Organ trafficking is rife in Uganda, where women have been reportedly duped into unnecessary surgeries.
Ugandan President Yoweri Museveni has approved a law to stop the stealing of human organs and tissues, his health minister said on Tuesday, in a nation where women have been reportedly duped into unnecessary surgeries.
Local media have in recent years reported cases of women recruited for domestic work in the Middle East being conned into medical procedures after which their kidneys are sold in global trafficking rings.
In a tweet, Health Minister Jane Aceng thanked Museveni for signing the Uganda Human Organ Donation and Transplant Bill 2023 to better regulate the area. “The door is now open for #Uganda to begin a new chapter of Organ Transplant,” she said.
I thank H.E the President, @KagutaMuseveni for assenting to the Uganda Human Organ Donation and Transplant Bill 2023.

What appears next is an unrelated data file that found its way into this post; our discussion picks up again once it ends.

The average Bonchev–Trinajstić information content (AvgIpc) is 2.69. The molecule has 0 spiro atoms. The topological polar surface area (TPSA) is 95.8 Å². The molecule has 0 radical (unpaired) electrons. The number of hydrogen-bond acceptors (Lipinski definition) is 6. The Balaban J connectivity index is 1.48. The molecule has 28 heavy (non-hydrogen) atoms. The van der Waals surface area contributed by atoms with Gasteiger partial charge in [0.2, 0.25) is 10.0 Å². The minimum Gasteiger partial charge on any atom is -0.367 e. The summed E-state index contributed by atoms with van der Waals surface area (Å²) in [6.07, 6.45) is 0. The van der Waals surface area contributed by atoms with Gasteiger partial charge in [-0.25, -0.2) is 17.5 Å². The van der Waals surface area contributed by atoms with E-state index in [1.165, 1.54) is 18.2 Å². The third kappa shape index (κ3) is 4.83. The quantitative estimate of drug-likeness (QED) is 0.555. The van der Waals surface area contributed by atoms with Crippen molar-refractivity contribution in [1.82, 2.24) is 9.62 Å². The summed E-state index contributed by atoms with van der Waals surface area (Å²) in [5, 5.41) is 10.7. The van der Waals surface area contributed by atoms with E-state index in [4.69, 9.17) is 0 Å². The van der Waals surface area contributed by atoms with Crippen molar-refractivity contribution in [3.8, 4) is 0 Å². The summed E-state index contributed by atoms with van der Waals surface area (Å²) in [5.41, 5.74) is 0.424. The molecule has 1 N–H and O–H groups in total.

The door is now open for #Uganda to begin a new chapter of Organ Transplant.
Congratulations Ugandans! pic.twitter.com/1lEV7Z3T0x
— Dr. Jane Ruth Aceng Ocero (@JaneRuth_Aceng) May 30, 2023
That came a day after Museveni and his government drew widespread international condemnation for enacting one of the world’s harshest anti-LGBTQ laws, which included the death penalty for “aggravated homosexuality”.
The donation and transplant law, the first of its kind in Uganda, prohibits any commercial dealings in human organs and tissues. Punishments include life imprisonment and stiff fines.
The country’s influential Catholic Church and the United Nations Office on Drugs and Crime have previously spoken about the prevalence of organ trafficking in the country.
In September 2022, Aceng admitted that the demand for organ transplants in the country was high, but there was no law in place.